Bakunin's life, unlike Marx's, was a very stormy one. Every kind of rebellion against authority always aroused his sympathy, and in his support he never paid the slightest attention to personal risk. His influence, undoubtedly very great, arose chiefly through the influence of his personality upon important individuals. His writings differ from Marx's as much as his life does, and in a similar way. They are chaotic, largely, aroused by some passing occasion, abstract and metaphysical, except when they deal with current politics. He does not come to close quarters with economic facts, but dwells usually in the regions of theory and metaphysics. When he descends from these regions, he is much more at the mercy of current international politics than Marx, much less imbued with the consequences of the belief that it is economic causes that are fundamental. He praised Marx for enunciating this doctrine, but nevertheless continued to think in terms of nations. His longest work, "L'Empire Knouto-Germanique et la Revolution Sociale," is mainly concerned with the situation in France during the later stages of the Franco-Prussian War, and with the means of resisting German imperialism. Most of his writing was done in a hurry in the interval between two insurrections. There is something of Anarchism in his lack of literary order. His best-known work is a fragment entitled by its editors "God and the State."
In this work he represents belief in God and belief in the State as the two great obstacles to human liberty. A typical passage will serve to illustrate its style.
 "Marx, as a thinker, is on the right road. He has established as a principle that all the evolutions, political, religious, and juridical, in history are, not the causes, but the effects of economic evolutions. This is a great and fruitful thought, which he has not absolutely invented; it has been glimpsed, expressed in part, by many others besides him; but in any case to him belongs the honor of having solidly established it and of having enunciated it as the basis of his whole economic system. (1870; ib. ii. p. xiii.)
 This title is not Bakunin's, but was invented by Cafiero and Elisee Reclus, who edited it, not knowing that it was a fragment of what was intended to he the second version of "L'Empire Knouto-Germanique" (see ib. ii. p 283).
The State is not society, it is only an historical form of it, as brutal as it is abstract. It was born historically in all countries of the marriage of violence, rapine, pillage, in a word, war and conquest, with the gods successively created by the theological fantasy of nations. It has been from its origin, and it remains still at present, the divine sanction of brutal force and triumphant inequality.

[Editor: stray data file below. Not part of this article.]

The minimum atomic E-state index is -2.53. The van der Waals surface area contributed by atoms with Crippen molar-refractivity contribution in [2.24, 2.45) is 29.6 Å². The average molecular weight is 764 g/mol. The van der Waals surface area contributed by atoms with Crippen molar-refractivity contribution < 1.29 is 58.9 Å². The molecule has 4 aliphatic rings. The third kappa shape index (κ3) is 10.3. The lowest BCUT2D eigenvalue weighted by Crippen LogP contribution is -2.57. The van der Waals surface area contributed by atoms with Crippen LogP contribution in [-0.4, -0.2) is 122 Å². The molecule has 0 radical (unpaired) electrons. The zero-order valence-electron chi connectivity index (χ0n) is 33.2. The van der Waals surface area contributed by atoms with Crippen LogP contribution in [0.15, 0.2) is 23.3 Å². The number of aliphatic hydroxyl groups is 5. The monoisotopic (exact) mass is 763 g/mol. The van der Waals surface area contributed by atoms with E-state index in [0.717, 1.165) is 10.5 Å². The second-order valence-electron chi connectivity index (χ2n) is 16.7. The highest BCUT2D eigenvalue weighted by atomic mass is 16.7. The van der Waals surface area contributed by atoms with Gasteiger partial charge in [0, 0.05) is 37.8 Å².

The State is authority; it is force; it is the ostentation and infatuation of force: it does not insinuate itself; it does not seek to convert. . . . Even when it commands what is good, it hinders and spoils it, just because it commands it, and because every command provokes and excites the legitimate revolts of liberty; and because the good, from the moment that it is commanded, becomes evil from the point of view of true morality, of human morality (doubtless not of divine), from the point of view of human respect and of liberty. Liberty, morality, and the human dignity of man consist precisely in this, that he does good, not because it is commanded, but because he conceives it, wills it and loves it.
We do not find in Bakunin's works a clear picture of the society at which he aimed, or any argument to prove that such a society could be stable. If we wish to understand Anarchism we must turn to his followers, and especially to Kropotkin--like him, a Russian aristocrat familiar with the prisons of Europe, and, like him, an Anarchist who, in spite of his internationalism, is imbued with a fiery hatred of the Germans.
Kropotkin has devoted much of his writing to technical questions of production. In "Fields, Factories and Workshops" and "The Conquest of Bread" he has set himself to prove that, if production were more scientific and better organized, a comparatively small amount of quite agreeable work would suffice to keep the whole population in comfort. Even assuming, as we probably must, that he somewhat exaggerates what is possible with our present scientific knowledge, it must nevertheless be conceded that his contentions contain a very large measure of truth. In attacking the subject of production he has shown that he knows what is the really crucial question. If civilization and progress are to be compatible with equality, it is necessary that equality should not involve long hours of painful toil for little more than the necessaries of life, since, where there is no leisure, art and science will die and all progress will become impossible. The objection which some feel to Socialism and Anarchism alike on this ground cannot be upheld in view of the possible productivity of labor.